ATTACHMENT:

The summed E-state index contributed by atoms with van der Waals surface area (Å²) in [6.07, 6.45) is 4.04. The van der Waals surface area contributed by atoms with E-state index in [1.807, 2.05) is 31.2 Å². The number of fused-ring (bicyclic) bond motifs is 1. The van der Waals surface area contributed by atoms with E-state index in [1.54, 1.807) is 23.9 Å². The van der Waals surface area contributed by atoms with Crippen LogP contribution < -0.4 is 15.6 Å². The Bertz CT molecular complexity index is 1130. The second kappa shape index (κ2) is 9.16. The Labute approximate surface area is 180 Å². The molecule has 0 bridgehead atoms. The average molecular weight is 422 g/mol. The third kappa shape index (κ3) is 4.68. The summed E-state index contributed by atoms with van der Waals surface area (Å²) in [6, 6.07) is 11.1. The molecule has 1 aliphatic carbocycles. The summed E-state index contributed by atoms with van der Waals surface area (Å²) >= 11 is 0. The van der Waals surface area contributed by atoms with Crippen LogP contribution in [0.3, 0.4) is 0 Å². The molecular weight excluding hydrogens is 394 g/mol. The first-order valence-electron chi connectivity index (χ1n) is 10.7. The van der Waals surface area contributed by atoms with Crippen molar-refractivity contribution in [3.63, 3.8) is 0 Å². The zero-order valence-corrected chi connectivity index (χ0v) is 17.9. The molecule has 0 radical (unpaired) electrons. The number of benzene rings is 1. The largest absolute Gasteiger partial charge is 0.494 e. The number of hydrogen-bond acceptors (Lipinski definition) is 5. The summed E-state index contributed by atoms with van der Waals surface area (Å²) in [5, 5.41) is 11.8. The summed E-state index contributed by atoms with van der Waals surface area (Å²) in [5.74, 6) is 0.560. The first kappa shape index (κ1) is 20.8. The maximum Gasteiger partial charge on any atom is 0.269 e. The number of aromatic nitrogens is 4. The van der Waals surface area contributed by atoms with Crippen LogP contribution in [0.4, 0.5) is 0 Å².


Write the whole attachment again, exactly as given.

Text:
The summed E-state index contributed by atoms with van der Waals surface area (Å²) in [6.07, 6.45) is 4.04. The van der Waals surface area contributed by atoms with E-state index in [1.807, 2.05) is 31.2 Å². The number of fused-ring (bicyclic) bond motifs is 1. The van der Waals surface area contributed by atoms with E-state index in [1.54, 1.807) is 23.9 Å². The van der Waals surface area contributed by atoms with Crippen LogP contribution < -0.4 is 15.6 Å². The Bertz CT molecular complexity index is 1130. The second kappa shape index (κ2) is 9.16. The Labute approximate surface area is 180 Å². The molecule has 0 bridgehead atoms. The average molecular weight is 422 g/mol. The third kappa shape index (κ3) is 4.68. The summed E-state index contributed by atoms with van der Waals surface area (Å²) in [6, 6.07) is 11.1. The molecule has 1 aliphatic carbocycles. The summed E-state index contributed by atoms with van der Waals surface area (Å²) >= 11 is 0. The van der Waals surface area contributed by atoms with Crippen LogP contribution in [0.3, 0.4) is 0 Å². The molecular weight excluding hydrogens is 394 g/mol. The first-order valence-electron chi connectivity index (χ1n) is 10.7. The van der Waals surface area contributed by atoms with Crippen molar-refractivity contribution in [3.63, 3.8) is 0 Å². The zero-order valence-corrected chi connectivity index (χ0v) is 17.9. The molecule has 0 radical (unpaired) electrons. The number of benzene rings is 1. The largest absolute Gasteiger partial charge is 0.494 e. The number of hydrogen-bond acceptors (Lipinski definition) is 5. The summed E-state index contributed by atoms with van der Waals surface area (Å²) in [5, 5.41) is 11.8. The summed E-state index contributed by atoms with van der Waals surface area (Å²) in [5.74, 6) is 0.560. The first kappa shape index (κ1) is 20.8. The maximum Gasteiger partial charge on any atom is 0.269 e. The number of aromatic nitrogens is 4. The van der Waals surface area contributed by atoms with Crippen LogP contribution in [0.4, 0.5) is 0 Å².